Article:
Perhaps “success” of “government” (bureaucratic) intervention is taken to occur when there is no identifiable or traceable cause of harm.

    During the event of your review at Cato, hopefully someone will point out that what are being identified as “government failures” are actually failures of the **bureaucracies** that comprise the Federal Administrative State and which attempt to use the constitutionally delineated mechanisms of government for functions that are not within those delineations; thereby “overloading” and overriding the delineated functions, producing observable fiscal fractures initially, and other fragmentation that has been appearing slowly, but is accelerating.

    The failures are bureaucratic, not governmental. We have permitted the establishment of an additional separate form of “governance” (but not government) with the creation of the Federal Administrative State.

  4. mike shupp says:

    Okay, I’m hand waving here, but my memory is studies have been coming out for years — since Reagan days if not earlier — saying essentially that Head Start has a beneficial effort for a couple of years for children but by 3rd or 4th grade kids who have Head Start experiences and kids who haven’t learn equally well. so the early perceived value of Head Start doesn’t last. Of course these were probably one-city or one-state comparisons, rather than the national testing done in the 1990s. but the evidence was accumulating.

    The problem is, legislators are afraid to challenge HS funding for fear it will make them look “anti-child” to their constituents, and this applies to both the most left-wing liberals and the furthest right conservatives.

  5. drycreekboy says:

    If you follow this subject it may occur to you that Head Start/Pre-K programs are likely become to the Left what public-school abstinence programs were to certain parts of the Right ten years ago: a passionately held idea desperately in search of any scrap of data to justify public expenditure on its behalf, and coming up mostly empty.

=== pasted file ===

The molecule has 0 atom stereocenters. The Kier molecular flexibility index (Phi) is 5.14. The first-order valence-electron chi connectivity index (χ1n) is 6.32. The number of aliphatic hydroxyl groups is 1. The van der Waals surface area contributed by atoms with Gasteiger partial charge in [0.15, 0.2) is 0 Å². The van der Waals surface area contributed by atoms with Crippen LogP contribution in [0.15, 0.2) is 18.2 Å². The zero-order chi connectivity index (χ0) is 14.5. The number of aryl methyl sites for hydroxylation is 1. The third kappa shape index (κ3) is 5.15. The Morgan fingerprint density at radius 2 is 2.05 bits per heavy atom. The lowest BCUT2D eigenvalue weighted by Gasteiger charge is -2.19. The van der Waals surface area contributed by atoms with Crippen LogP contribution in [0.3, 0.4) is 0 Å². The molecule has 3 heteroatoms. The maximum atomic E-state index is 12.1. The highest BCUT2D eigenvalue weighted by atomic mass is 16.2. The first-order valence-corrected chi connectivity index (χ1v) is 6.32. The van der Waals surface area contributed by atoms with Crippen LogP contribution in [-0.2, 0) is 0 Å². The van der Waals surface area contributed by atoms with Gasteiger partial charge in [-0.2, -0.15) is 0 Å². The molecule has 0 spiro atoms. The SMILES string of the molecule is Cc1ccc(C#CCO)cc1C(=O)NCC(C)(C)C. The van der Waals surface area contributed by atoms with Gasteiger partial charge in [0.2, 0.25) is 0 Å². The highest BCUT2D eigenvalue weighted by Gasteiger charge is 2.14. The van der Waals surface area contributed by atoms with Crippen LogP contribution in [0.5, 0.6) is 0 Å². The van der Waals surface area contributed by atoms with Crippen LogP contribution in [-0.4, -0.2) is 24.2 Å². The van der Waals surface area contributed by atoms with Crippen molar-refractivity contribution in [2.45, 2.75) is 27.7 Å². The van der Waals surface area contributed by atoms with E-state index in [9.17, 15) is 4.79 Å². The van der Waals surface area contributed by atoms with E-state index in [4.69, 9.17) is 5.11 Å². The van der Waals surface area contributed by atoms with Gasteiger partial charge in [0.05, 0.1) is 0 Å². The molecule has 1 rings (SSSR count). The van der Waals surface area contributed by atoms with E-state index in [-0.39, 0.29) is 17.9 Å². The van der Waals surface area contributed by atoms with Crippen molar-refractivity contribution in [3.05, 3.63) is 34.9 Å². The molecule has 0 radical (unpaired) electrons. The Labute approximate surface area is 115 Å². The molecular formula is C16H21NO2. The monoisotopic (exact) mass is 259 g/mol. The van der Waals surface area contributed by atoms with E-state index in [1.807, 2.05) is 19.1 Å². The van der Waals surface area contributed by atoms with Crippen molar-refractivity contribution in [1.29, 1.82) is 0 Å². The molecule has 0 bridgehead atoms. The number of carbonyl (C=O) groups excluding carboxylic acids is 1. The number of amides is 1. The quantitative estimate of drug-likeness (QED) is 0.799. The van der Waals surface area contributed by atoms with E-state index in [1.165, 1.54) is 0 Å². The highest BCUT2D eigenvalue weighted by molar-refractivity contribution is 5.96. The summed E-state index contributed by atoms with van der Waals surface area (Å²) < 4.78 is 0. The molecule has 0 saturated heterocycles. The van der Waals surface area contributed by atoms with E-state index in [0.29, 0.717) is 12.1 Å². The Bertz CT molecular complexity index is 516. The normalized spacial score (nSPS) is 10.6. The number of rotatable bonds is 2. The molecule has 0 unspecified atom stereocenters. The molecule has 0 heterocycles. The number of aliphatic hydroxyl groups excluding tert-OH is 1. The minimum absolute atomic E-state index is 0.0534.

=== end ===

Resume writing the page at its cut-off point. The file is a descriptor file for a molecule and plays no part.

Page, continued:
• andrew' says:

      What is “public school abstinence” and did it really hinge on public funding?

      • andrew' says:

        Ha! I thought you were making a dig at homeschooling.

        Sex abstinence I assume was mainly a reaction to de facto sex promotion to ridiculously young students against parents wishes, which I’m sure had mountains of supporting data.

        • drycreekboy says:

          Totally agree with the point you’re making, and I’m very sympathetic to homeschoolers. Just think public schools (as presently constituted anyway) are a poor vessel to transmit ethics, culture, morality, etc.

          As the author of this blog likes to say, exit over voice.

          • djf says:

            Whether abstinence programs accomplished anything or not, their cost was no doubt trivial (since the kids were in school anyway) compared to Head Start and Pre-K.